Economy: Between a rock and a hard place

The euphoria over the tag of becoming, once again, the world’s fastest-growing major economy should not lead to complacency. Just as the economy began recovering from self-inflicted policy mistakes, and began to grow rapidly again after a sharp slowdown in 2017, rising oil prices and trade protectionism threaten that recovery. 

India benefited from good luck since 2014 when it received a huge terms of trade windfall — estimated by the International Monetary Fund to be around 2 per cent of GDP. Even though remittances fell from an average of 3.5  per cent of GDP in the period 2010-14 to an average of 2.5 per cent of GDP in 2015-16, the positive terms of trade helped rev up the economy to 9.2 per cent GDP growth in the last quarter of 2015-16 up from 6.2 per cent in the last quarter of 2014-15. But without serious reforms the economy started slowing down. Major policy mistakes — an ill-advised demonetisation and a poorly planned GST combined with very tight monetary policy brought the GDP growth rate down to 6.1 per cent by the first quarter of 2017-18 — despite favourable global conditions.

Meanwhile, a banking mess was allowed to fester and grow. The government unveiled a series of half-hearted measures to address it and kept kicking the can down the road. Revealed non-performing assets (NPAs), at around Rs 3 trillion when the BJP came to power, have grown to over Rs 10 trillion. The right solution — taking out the bad loans into a restructuring agency along with serious reform of the public sector banks — is inevitable, although a bad bank will require massive external financing. 

When oil prices fell from 2014 onwards the government kept two-thirds of the windfall — half to the central government and about a sixth to state governments. Only a third was passed down to consumers. Nevertheless, even this limited pass-through of lower oil and gas prices, and a stronger rupee helped lower inflation. But now, with oil prices rising the government has allowed much of the oil price change to pass on to consumers, to help secure its fiscal targets. But, combined with aweakening rupee, this will stoke inflation, forcing the Reserve Bank of India (RBI) to raise interest rates.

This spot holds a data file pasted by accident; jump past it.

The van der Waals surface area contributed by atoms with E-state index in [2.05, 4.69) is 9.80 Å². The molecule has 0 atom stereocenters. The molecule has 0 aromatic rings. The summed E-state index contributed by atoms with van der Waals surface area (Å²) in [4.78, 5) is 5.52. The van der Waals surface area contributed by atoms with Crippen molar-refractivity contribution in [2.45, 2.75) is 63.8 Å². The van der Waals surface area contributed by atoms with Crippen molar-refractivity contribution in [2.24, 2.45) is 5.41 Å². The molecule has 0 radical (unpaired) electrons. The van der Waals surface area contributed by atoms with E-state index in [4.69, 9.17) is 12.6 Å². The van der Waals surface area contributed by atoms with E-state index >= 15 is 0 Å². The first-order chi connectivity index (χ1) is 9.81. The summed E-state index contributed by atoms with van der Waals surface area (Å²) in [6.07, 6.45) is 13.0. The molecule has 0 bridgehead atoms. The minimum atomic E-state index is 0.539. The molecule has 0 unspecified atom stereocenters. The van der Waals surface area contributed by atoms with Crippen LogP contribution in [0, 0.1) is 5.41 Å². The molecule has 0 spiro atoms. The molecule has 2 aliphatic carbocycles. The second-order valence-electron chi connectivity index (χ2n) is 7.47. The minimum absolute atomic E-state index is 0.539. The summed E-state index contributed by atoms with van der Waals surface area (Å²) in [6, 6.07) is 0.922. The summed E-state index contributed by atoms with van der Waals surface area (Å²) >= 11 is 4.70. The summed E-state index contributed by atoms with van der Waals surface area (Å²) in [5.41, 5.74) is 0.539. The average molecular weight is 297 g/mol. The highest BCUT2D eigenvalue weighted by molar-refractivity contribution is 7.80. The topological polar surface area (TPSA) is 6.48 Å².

The RBI’s policy stance was frozen since demonetisation. Had it lowered interest rates by about 100-150 basis points (bps) in 2017 it would have had the headroom to increase them now. From Q3 2016-17 to Q2 2017-18, i.e. during the first year of the Monetary Policy Committee (MPC), the real repo rate — RBI repo rate minus retail inflation — averaged over 300 bps. 

Since then, rising inflation brought the real repo rate down to 140 bps in the last two quarters of 2017-18 — about where it needs to be. The most recent decision to raise the repo rate by 25 bps allows the real repo to remain at 140 bps. As inflation increases, the RBI will most likely raise rates again. With a negative terms of trade shock, the RBI should allow the correction in the real exchange rate, which appreciated in real terms by over 20 per cent since 2014, to continue. This will help boost exports, lower imports and contain the rise in the current account deficit (CAD), which could reach 2.5-3 per cent of GDP if oil prices remain high. The RBI must also use its reserves, built up over the last three years, to smoothen the fall in the rupee, as portfolio capital leaves India, and not tighten money supply too much, even as it must worry about rising interest rates in developed markets.

The room for manoeuvre on the fiscal front is also limited. The 10-year yield on government bonds is back where it was when the Modi government took power. The discipline in the central fiscal has been negated by rising state-level deficits. The lack of a bidder for Air India has also raised concerns over the disinvestment target. 

The market clearly expects a tough fiscal situation with higher oil prices and rising interest rates. If the government absorbs some of the oil price shock and breaches the fiscal target it risks even higher bond yields. The poor shape of PSBs makes them unable to absorb more government paper at below market rates and their high NPAs are an additional source of concern for the markets. 

Spending pressures will rise by the end of this fiscal year as we approach elections. No wonder the government has rejected the Niti Aayog proposal to sell off over 50 per cent stake in non-strategic public sector undertakings (PSUs). They may be the only source of funds available in the coming year. Oil PSUs will be asked to absorb some of the oil price increases – resulting in lower dividends eventually.

India must pray oil prices remain at around $70 per barrel, and Russia and Saudi Arabia increase production. A sharp drop in oil flows from Iran and Venezuela could send it shooting towards $100 per barrel and push the CAD over 3 per cent of GDP. 

Overall, these factors do not augur well. India finds itself between a rock and a hard place. A smart, calibrated policy framework and careful coordination between the RBI and finance ministry are the needs of the hour, not populist “growth-enhancing” moves. 
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The writer is Chief Economic Advisor, FICCI and Distinguished Visiting Professor, NIPFP


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